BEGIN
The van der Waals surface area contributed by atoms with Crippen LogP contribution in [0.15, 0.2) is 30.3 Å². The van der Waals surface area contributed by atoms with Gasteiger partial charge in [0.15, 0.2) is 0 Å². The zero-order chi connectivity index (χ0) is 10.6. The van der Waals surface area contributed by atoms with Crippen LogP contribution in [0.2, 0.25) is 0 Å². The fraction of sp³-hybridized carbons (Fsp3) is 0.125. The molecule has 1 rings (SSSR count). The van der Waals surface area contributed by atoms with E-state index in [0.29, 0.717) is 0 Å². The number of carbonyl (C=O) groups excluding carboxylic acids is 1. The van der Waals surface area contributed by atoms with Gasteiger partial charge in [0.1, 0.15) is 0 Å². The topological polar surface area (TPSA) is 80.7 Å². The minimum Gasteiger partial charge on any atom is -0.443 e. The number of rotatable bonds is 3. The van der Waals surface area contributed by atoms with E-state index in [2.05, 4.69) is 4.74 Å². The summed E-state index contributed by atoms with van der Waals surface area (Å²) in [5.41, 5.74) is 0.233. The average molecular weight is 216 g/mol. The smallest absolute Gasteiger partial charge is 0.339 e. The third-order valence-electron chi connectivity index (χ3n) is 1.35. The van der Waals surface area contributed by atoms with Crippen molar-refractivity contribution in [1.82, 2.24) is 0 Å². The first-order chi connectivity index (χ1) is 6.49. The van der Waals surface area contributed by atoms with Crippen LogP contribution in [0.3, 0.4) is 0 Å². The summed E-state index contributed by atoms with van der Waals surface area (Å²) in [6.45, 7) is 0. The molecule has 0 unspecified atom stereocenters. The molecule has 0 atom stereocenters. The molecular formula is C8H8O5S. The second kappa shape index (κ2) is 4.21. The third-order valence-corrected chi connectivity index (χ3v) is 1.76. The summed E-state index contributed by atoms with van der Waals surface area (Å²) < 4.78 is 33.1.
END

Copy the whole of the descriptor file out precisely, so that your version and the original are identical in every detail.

The van der Waals surface area contributed by atoms with Crippen LogP contribution in [0.15, 0.2) is 30.3 Å². The van der Waals surface area contributed by atoms with Gasteiger partial charge in [0.15, 0.2) is 0 Å². The zero-order chi connectivity index (χ0) is 10.6. The van der Waals surface area contributed by atoms with Crippen LogP contribution in [0.2, 0.25) is 0 Å². The fraction of sp³-hybridized carbons (Fsp3) is 0.125. The molecule has 1 rings (SSSR count). The van der Waals surface area contributed by atoms with E-state index in [0.29, 0.717) is 0 Å². The number of carbonyl (C=O) groups excluding carboxylic acids is 1. The van der Waals surface area contributed by atoms with Gasteiger partial charge in [0.1, 0.15) is 0 Å². The topological polar surface area (TPSA) is 80.7 Å². The minimum Gasteiger partial charge on any atom is -0.443 e. The number of rotatable bonds is 3. The van der Waals surface area contributed by atoms with E-state index in [2.05, 4.69) is 4.74 Å². The summed E-state index contributed by atoms with van der Waals surface area (Å²) in [5.41, 5.74) is 0.233. The average molecular weight is 216 g/mol. The smallest absolute Gasteiger partial charge is 0.339 e. The third-order valence-electron chi connectivity index (χ3n) is 1.35. The van der Waals surface area contributed by atoms with Crippen molar-refractivity contribution in [1.82, 2.24) is 0 Å². The first-order chi connectivity index (χ1) is 6.49. The van der Waals surface area contributed by atoms with Crippen LogP contribution in [0.3, 0.4) is 0 Å². The summed E-state index contributed by atoms with van der Waals surface area (Å²) in [6.45, 7) is 0. The molecule has 0 unspecified atom stereocenters. The molecule has 0 atom stereocenters. The molecular formula is C8H8O5S. The second kappa shape index (κ2) is 4.21. The third-order valence-corrected chi connectivity index (χ3v) is 1.76. The summed E-state index contributed by atoms with van der Waals surface area (Å²) < 4.78 is 33.1.